There are a lot of moving parts when discussing conservatorship in Texas. These include presumptions under the law and some confusing terminology. When you have questions about conservatorship and what is likely to happen based on the particular facts of your matter, contact an experienced professional at Scroggins Law Group, PLLC.
What is Joint Managing Conservator?
It is presumed in Texas that parents should be named Joint Managing Conservators of their children. Does that mean the parents share equal rights and duties? No. Are parents always named Joint Managing Conservators? No.
When biological or adoptive parents are appointed as Joint Managing Conservators, they share the parental rights, duties, and decision-making powers concerning their children as laid out under Texas Law. As opposed to Sole Managing Conservatorship, joint managing conservators are each vested with certain decision-making power as it pertains to the best interest of their children. A joint managing conservator shares possession and access to the child, although not equally in most cases. Courts may designate one parent with the exclusive right to determine the primary domicile of the child. Joint managing conservators are also vested with rights and duties to control educational, medical, psychological, psychiatric and religious decision-making on behalf of the children. Once again, these are not necessarily vested equally in each parent conservator.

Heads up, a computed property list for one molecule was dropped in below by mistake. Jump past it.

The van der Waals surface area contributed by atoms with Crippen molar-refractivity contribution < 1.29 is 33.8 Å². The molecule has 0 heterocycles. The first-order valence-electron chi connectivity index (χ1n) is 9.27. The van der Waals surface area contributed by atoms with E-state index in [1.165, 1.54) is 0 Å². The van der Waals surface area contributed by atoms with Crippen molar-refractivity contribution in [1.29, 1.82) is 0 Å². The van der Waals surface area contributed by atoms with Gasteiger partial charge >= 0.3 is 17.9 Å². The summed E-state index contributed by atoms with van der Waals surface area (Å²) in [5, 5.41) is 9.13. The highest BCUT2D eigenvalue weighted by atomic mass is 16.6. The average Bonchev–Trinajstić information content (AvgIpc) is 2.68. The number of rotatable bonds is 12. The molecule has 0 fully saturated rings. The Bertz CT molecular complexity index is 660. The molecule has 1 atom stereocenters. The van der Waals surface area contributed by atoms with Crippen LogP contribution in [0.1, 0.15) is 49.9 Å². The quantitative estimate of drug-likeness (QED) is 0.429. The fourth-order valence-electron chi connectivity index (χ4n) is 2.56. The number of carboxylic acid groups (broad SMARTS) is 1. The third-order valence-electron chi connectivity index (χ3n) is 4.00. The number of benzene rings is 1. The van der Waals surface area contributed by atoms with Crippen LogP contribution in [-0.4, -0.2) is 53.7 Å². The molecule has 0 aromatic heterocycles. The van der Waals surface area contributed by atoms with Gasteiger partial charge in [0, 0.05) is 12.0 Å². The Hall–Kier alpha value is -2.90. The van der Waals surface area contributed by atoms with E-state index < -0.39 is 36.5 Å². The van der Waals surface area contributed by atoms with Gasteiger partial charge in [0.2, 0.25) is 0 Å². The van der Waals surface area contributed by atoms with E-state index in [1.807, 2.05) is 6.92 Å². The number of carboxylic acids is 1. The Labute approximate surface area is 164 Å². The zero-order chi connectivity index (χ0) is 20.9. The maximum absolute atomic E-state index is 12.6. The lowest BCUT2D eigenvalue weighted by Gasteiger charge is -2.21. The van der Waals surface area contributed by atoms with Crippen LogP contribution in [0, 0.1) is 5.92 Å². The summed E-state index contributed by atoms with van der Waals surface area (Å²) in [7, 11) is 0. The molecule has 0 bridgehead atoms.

Rights of a Joint Managing Conservator in Texas
During their respective period of possession, unless otherwise ordered by the Court, a Joint Managing Conservator has the right to:
- Receive health, education, and welfare information from another conservator
- Confer with the other parent before making health, education, and welfare decisions regarding the child
- Access medical, dental, psychological, and educational records of the child
- Consult with a physician, dentist, psychologist, or school official of the child
- Attend school activities of the child
- Be designated as an emergency contact for the child
- Consent to medical, dental, and surgical treatment for the child in an emergent situation
- Direct moral and religious training of the child
Additionally, any parent Joint Managing Conservator has the duty, during periods of possession, to:
- Exercise care, control, protection, and reasonable discipline for their child; and
- Support the child, including providing food, shelter, and medical care not involving invasive procedures
The term, “Father’s Rights” has become a bit of a hot button in Texas Family Law. While men can find themselves at a disadvantage during conservatorship proceedings, any family law firm who knows what they are doing should tell you that fathers have the same rights, duties and obligations, to their children as mothers.
By law in Texas, a court cannot use gender as a factor in determining conservatorship of a child. Fathers can petition for sole managing conservatorship or joint managing conservatorship of their child. If granted, fathers will have all the rights and duties, including those awarded exclusively, as any other parent conservator.